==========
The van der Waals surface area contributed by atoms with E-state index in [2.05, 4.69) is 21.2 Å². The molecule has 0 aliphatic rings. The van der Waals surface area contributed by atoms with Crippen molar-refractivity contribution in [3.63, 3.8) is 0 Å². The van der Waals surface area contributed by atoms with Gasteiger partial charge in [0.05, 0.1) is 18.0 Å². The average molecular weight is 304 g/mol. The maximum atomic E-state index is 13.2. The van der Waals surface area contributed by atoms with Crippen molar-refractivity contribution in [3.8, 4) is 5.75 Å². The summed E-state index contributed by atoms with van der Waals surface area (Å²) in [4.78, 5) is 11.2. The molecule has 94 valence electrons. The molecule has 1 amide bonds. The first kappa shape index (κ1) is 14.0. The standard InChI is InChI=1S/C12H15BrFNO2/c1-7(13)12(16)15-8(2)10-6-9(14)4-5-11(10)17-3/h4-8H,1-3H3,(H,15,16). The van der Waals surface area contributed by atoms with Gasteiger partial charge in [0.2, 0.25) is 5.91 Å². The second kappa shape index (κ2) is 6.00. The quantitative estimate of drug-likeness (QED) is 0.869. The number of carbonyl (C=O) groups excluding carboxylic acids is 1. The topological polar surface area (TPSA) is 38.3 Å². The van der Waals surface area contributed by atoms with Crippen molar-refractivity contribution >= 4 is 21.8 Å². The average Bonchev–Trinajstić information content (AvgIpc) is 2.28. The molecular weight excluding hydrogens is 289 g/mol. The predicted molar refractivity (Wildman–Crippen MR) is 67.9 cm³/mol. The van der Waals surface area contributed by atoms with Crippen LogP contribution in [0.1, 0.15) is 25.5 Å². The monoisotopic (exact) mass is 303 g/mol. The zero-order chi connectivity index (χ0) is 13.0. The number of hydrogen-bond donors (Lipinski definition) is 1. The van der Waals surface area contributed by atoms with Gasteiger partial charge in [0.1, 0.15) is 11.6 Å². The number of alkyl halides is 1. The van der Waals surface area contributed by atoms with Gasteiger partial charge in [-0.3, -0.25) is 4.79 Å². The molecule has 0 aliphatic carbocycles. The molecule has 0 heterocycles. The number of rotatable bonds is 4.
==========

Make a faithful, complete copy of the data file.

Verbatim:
The van der Waals surface area contributed by atoms with E-state index in [2.05, 4.69) is 21.2 Å². The molecule has 0 aliphatic rings. The van der Waals surface area contributed by atoms with Crippen molar-refractivity contribution in [3.63, 3.8) is 0 Å². The van der Waals surface area contributed by atoms with Gasteiger partial charge in [0.05, 0.1) is 18.0 Å². The average molecular weight is 304 g/mol. The maximum atomic E-state index is 13.2. The van der Waals surface area contributed by atoms with Crippen molar-refractivity contribution in [3.8, 4) is 5.75 Å². The summed E-state index contributed by atoms with van der Waals surface area (Å²) in [4.78, 5) is 11.2. The molecule has 94 valence electrons. The molecule has 1 amide bonds. The first kappa shape index (κ1) is 14.0. The standard InChI is InChI=1S/C12H15BrFNO2/c1-7(13)12(16)15-8(2)10-6-9(14)4-5-11(10)17-3/h4-8H,1-3H3,(H,15,16). The van der Waals surface area contributed by atoms with Gasteiger partial charge in [0.2, 0.25) is 5.91 Å². The second kappa shape index (κ2) is 6.00. The quantitative estimate of drug-likeness (QED) is 0.869. The number of carbonyl (C=O) groups excluding carboxylic acids is 1. The topological polar surface area (TPSA) is 38.3 Å². The van der Waals surface area contributed by atoms with Crippen molar-refractivity contribution >= 4 is 21.8 Å². The average Bonchev–Trinajstić information content (AvgIpc) is 2.28. The molecular weight excluding hydrogens is 289 g/mol. The predicted molar refractivity (Wildman–Crippen MR) is 67.9 cm³/mol. The van der Waals surface area contributed by atoms with Crippen LogP contribution in [0.1, 0.15) is 25.5 Å². The monoisotopic (exact) mass is 303 g/mol. The zero-order chi connectivity index (χ0) is 13.0. The number of hydrogen-bond donors (Lipinski definition) is 1. The van der Waals surface area contributed by atoms with Gasteiger partial charge in [0.1, 0.15) is 11.6 Å². The number of alkyl halides is 1. The van der Waals surface area contributed by atoms with Gasteiger partial charge in [-0.3, -0.25) is 4.79 Å². The molecule has 0 aliphatic carbocycles. The molecule has 0 heterocycles. The number of rotatable bonds is 4.